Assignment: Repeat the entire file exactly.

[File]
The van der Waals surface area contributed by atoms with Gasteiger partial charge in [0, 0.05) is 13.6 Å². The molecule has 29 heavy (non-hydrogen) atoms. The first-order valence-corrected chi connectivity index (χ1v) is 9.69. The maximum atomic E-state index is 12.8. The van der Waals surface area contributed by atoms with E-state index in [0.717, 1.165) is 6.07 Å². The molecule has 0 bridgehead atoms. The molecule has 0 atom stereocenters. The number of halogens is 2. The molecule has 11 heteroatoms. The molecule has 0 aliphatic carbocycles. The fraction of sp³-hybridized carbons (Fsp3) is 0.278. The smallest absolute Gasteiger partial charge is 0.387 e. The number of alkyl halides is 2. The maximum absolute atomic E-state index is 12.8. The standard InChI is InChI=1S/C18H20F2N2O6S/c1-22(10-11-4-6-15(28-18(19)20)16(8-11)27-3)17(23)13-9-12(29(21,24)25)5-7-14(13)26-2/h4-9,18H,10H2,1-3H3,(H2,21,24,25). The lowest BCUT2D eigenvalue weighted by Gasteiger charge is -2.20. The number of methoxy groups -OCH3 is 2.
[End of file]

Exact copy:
The van der Waals surface area contributed by atoms with Gasteiger partial charge in [0, 0.05) is 13.6 Å². The molecule has 29 heavy (non-hydrogen) atoms. The first-order valence-corrected chi connectivity index (χ1v) is 9.69. The maximum atomic E-state index is 12.8. The van der Waals surface area contributed by atoms with E-state index in [0.717, 1.165) is 6.07 Å². The molecule has 0 bridgehead atoms. The molecule has 0 atom stereocenters. The number of halogens is 2. The molecule has 11 heteroatoms. The molecule has 0 aliphatic carbocycles. The fraction of sp³-hybridized carbons (Fsp3) is 0.278. The smallest absolute Gasteiger partial charge is 0.387 e. The number of alkyl halides is 2. The maximum absolute atomic E-state index is 12.8. The standard InChI is InChI=1S/C18H20F2N2O6S/c1-22(10-11-4-6-15(28-18(19)20)16(8-11)27-3)17(23)13-9-12(29(21,24)25)5-7-14(13)26-2/h4-9,18H,10H2,1-3H3,(H2,21,24,25). The lowest BCUT2D eigenvalue weighted by Gasteiger charge is -2.20. The number of methoxy groups -OCH3 is 2.